I haven’t actually named my sourdough, at least not formally. But we have been through a lot together, and if I was going to name this culture I would name it Rita.
When I lived in Manitoba back in 2011, I was becoming increasingly interested in developing sustainable eating habits. Perhaps it was the weather, or the influence of the local Mennonites, but I felt a strong urge to source, store and stretch any fruits of the harvest I could find. I wanted to create as much of my own food at home, as possible.
At that time we were attending a small church, located in the middle of a tiny town surrounded by acres of farmers’ fields and brush. It was there that we met Henry and Rita, an older couple who had spent many years living in northern Manitoba where they raised nine children in a two-room house. Now retired from teaching, they continued with the same self-sustaining habits that had enabled their fascinating lives. They kept bees, grew vegetables, put up preserves, and ground their own grain. They were so enthusiastic about their grain-grinding that Rita happened to have a second grinder. As I failed to conceal my interest and peppered her with questions about grains and bread-making, Rita offered me that grain grinder.
I was so touched by this gift because it was clearly a valuable tool. I was at a point in my food journey when I was looking for genuine, practical people to show me how self-sustaining practices could work in the regular routines of the day – and here Rita (and Henry) had succeeded with flying colours. I was also touched because at the time I was far from my own family, and Rita possessed that wise, grandmotherly kindness that seems to follow bread-makers.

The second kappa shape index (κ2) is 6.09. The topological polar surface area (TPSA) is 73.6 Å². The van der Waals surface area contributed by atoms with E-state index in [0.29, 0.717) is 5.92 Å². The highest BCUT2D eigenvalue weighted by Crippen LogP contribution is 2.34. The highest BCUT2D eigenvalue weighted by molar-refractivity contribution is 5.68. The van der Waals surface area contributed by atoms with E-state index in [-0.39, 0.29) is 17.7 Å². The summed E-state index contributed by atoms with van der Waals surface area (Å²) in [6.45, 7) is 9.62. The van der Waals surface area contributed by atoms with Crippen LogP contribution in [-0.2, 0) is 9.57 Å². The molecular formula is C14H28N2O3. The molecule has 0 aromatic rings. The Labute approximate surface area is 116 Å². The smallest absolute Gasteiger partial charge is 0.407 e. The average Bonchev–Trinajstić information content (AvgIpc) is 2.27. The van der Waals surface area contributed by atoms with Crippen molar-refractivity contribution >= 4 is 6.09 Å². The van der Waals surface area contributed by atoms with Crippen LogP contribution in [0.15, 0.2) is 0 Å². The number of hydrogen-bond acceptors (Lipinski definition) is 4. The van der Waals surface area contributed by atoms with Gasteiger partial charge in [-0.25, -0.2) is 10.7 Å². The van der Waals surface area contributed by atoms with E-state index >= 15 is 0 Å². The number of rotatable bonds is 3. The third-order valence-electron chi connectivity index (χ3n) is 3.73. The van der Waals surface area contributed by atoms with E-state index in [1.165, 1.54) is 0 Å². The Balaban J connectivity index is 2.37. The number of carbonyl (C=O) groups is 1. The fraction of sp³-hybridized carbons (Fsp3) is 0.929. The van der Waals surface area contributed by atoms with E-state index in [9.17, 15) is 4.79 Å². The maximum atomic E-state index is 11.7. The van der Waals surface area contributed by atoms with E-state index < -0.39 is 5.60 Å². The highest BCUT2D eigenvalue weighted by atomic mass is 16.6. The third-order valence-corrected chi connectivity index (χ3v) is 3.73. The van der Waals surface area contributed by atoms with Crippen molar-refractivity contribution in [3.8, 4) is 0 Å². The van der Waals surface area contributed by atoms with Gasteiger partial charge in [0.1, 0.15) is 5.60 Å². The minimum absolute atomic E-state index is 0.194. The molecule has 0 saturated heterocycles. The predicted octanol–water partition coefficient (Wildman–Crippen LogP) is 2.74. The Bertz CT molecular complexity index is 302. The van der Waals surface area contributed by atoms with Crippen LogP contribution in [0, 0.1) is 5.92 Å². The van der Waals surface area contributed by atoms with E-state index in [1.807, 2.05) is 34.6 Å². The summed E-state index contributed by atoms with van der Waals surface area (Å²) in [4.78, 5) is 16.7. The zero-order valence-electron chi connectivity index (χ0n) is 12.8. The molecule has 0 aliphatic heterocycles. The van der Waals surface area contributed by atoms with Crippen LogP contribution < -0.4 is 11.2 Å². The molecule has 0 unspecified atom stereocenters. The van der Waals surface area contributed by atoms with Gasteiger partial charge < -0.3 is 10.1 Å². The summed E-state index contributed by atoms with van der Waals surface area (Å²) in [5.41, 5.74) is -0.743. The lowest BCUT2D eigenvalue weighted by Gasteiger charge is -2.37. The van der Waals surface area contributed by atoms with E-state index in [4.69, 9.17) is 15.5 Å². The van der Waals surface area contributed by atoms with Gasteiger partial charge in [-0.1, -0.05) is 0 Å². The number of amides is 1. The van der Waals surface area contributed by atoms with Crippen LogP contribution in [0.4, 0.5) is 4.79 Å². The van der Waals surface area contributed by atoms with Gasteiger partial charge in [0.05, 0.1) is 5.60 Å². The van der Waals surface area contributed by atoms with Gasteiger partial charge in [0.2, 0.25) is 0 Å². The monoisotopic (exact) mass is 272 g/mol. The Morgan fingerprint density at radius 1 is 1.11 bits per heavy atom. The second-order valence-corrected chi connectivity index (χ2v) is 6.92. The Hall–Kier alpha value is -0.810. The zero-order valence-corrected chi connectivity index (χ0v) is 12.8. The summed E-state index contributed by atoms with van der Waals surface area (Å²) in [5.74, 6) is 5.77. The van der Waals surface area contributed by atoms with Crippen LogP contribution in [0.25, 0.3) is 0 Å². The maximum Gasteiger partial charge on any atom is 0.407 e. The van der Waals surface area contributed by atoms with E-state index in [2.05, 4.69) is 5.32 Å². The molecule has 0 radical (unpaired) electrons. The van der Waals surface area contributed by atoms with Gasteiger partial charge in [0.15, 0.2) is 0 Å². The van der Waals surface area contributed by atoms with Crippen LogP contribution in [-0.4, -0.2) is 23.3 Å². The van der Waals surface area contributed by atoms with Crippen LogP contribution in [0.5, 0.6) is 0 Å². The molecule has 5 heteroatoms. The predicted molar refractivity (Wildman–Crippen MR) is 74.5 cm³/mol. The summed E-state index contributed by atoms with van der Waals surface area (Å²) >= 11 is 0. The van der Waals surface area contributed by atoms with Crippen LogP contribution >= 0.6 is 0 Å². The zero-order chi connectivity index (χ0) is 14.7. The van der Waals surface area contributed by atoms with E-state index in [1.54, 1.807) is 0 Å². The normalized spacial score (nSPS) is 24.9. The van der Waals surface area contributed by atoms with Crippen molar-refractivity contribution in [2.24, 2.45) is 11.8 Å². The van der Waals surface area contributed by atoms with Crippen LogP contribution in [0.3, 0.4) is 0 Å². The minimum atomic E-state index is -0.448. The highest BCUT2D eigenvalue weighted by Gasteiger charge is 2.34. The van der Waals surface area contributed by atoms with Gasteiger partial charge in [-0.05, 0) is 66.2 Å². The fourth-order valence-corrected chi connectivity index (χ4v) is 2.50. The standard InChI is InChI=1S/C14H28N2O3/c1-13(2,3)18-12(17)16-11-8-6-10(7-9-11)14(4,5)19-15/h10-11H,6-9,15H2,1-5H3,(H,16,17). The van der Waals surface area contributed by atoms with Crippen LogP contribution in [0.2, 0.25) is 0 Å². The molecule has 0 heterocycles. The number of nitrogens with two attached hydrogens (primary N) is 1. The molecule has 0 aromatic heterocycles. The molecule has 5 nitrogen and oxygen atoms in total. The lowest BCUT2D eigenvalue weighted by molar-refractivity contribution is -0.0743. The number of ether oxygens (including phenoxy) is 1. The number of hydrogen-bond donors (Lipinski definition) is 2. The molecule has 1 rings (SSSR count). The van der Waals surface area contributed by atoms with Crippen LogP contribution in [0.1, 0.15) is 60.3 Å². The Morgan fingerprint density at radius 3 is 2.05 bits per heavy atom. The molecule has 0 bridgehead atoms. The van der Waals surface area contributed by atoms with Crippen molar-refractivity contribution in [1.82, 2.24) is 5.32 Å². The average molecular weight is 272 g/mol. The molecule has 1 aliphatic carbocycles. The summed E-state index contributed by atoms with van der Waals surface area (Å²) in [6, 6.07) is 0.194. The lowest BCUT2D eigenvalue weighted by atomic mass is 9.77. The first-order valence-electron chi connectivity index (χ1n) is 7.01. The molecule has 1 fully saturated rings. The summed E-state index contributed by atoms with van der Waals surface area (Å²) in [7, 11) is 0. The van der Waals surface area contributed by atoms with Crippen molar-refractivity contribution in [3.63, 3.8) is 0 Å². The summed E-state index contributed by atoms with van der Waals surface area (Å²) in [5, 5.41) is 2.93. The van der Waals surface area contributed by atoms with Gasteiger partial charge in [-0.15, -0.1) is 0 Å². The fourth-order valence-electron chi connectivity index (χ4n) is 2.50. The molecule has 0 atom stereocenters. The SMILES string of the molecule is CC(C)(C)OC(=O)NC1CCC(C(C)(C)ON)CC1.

My immediate plan was to create a sourdough starter from fresh-ground rye. From what I had read, this seemed to be the best route for a successful starter. I ground enough rye for my first week and patiently stirred, measured and poured. I tried not to become too attached, should it not work. But lo and behold, on the fifth day it was alive!
That starter will soon turn six years old, having made many batches of crackers, muffins, pizza dough, dumplings, pancakes, biscuits, cookies and even a few loaves of bread (who has time for bread when there are cookies?). It moved from apartment countertop to its own place of honour in our first house’s kitchen. It came with me on the plane in a small jar tucked into my luggage, when I moved back to Ontario. It waited patiently to be noticed again while I had two babies. It is now “the batter” that my son wants to stir. It has continued to remind me of that cold winter on the prairies, and Rita’s kind gift that gave me confidence to keep trying new things.